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HYMN FOR PENTECOST 4 Not even one small sparrow/ Ikke en spurv til Jorden

Updated: Jul 18, 2023

Text: Ingeborg Prytz Fougner (1913-1996) Tune: Sigurd Lunde (1916-2006)

Leaving all to follow Jesus. James Tissot

Not even one small sparrow

Falls to the earth alone,

No single soul who’s dying

Dies without being known.

No single flow’r can blossom,

No single tear can fall

Without our Father’s knowledge,

He who rules over all.

Trust this when storms are sweeping

Leaves from the autumn trees,

Trust when the fires are burning

Over the barren weeds.

Trust it when undefended

You battle evil pow’rs,

Trust it when sad and lonely

Pain fills your days and hours.

Trust it when things feel broken

And, it seems, getting worse.

Trust it when someone loses

And everything seems cursed.

Trust when your hope seems hopeless

And nothing good seems true,

Not even one small sparrow…

Trust this, God’s word for you.

Tr. Gracia Grindal


Lutheran hymns from the Nordic countries, where there was a Hymn Explosion in the last half of the twentieth century, do not paraphrase Scripture, they preach it and apply it to contemporary life. Jesus has just told the disciples some hard truths about their ministries. And then he assures them of God's loving constant care with this wonderful promise about the sparrows. This hymn applies that promise to our lives today.

One can hear the desperation in Fougner's words. Like most hymn writers, she has experienced what she is writing about: feeling broken, hopeless and bleak. She has learned enough from those experiences to testify to us that God has not abandoned us no matter how distant he seems.

This is where the hard test of faith comes. When things are going well, we may be able to go about with a kind of confidence and careless non-attention to our lives, but when things are going bad, and we feel defeated, then we cry out for help. It is in that cry to something outside of ourselves that we understand faith.

What is true about these moments, when we are facing our sorrows and fears, sharp and painful, is that we learn we are not sufficient to the day. It is in loss and defeat that we know our need. Our faith is all about defeat and loss. In our defeat, we call out for help. The defeat of Christ that led to his death was really his victory. He submitted to all the terror humanity could visit upon him and died. But that was not the last word. God raised him up. Death is no longer the victor, Christ is.

Just now, in the sparkling days of midsummer, people celebrate the goodness of creation and the pleasures of the flesh. God gave us much to enjoy in his creation, but these gifts are a means to enjoyment. Pleasure for its own sake makes an end, or idol, out of what should be a means, as Augustine would say.In other words, when we worship the means, not the ends, we become hedonistic idolators. Canaanite religion, for example, knew how to enjoy the flesh. At first glance it may have seemed attractive. But, as one of my colleagues would say, it was useless in the face of death. One cannot escape the final enemy through hedonism. It always leaves one empty. As Jesus would say, it is death to seek to save one's life.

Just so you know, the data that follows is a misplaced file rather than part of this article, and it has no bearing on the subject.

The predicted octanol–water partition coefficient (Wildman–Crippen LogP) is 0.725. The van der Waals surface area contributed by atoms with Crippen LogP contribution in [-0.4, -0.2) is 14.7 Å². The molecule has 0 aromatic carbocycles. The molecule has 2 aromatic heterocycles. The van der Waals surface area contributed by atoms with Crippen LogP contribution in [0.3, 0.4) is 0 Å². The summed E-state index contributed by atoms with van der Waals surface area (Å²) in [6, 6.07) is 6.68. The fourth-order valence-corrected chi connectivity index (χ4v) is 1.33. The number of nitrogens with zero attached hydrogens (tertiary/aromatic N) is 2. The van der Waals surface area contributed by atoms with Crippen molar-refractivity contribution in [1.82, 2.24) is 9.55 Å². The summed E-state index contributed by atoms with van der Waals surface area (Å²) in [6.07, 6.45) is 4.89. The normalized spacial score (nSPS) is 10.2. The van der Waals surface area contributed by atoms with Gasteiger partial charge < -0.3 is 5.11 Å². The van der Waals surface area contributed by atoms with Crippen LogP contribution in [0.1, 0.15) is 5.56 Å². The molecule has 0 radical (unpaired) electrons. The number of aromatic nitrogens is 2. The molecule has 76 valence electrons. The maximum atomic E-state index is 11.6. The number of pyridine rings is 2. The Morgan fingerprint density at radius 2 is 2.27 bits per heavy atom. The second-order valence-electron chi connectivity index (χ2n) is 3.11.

Christ tells us we will not escape these times. Go through them, fully experiencing them, and he will be with us as he is with the sparrows. Those who know the Savior and his loving care for them can go into the darkest night with confidence. While they may suffer abandonment and terror, they cling to Christ with a kind of joy that nothing can quench. They believe that God goes with them through their suffering even if they can’t see or hear him. That does not mean is he is absent. He is there whether we sense it or not. We trust Christ’s promises.This song says it about as well as any, “This is God’s word for you.”


Bishop Sigurd Lunde

Fougner was a Norwegian author. She married a pastor and was an active member of the Norwegian Husmorforbund/Housewives Association. She wrote several collections of poetry, translated dramas, and theological works. Her collection of hymns, I stillhet og tillit was published in 1981. Sigurd Lunde was a Norwegian theologian and newspaper columnist who taught at Menighetsfakultet from 1941. He was a program secretary of the Norwegian Broadcasting Company and was named bishop of Stavanger in 1977. He wrote both texts and tunes and this is one of his most well known tunes. The hymn is popular also in Denmark.


Vegard Hanssen sung by Ragnhild Hanssen

Trude Kristin Klæboe, Saxophone and soprano

Galactic Park Dag Heggset

Klaus and Thomas

Christiansen Orchard Enterprises

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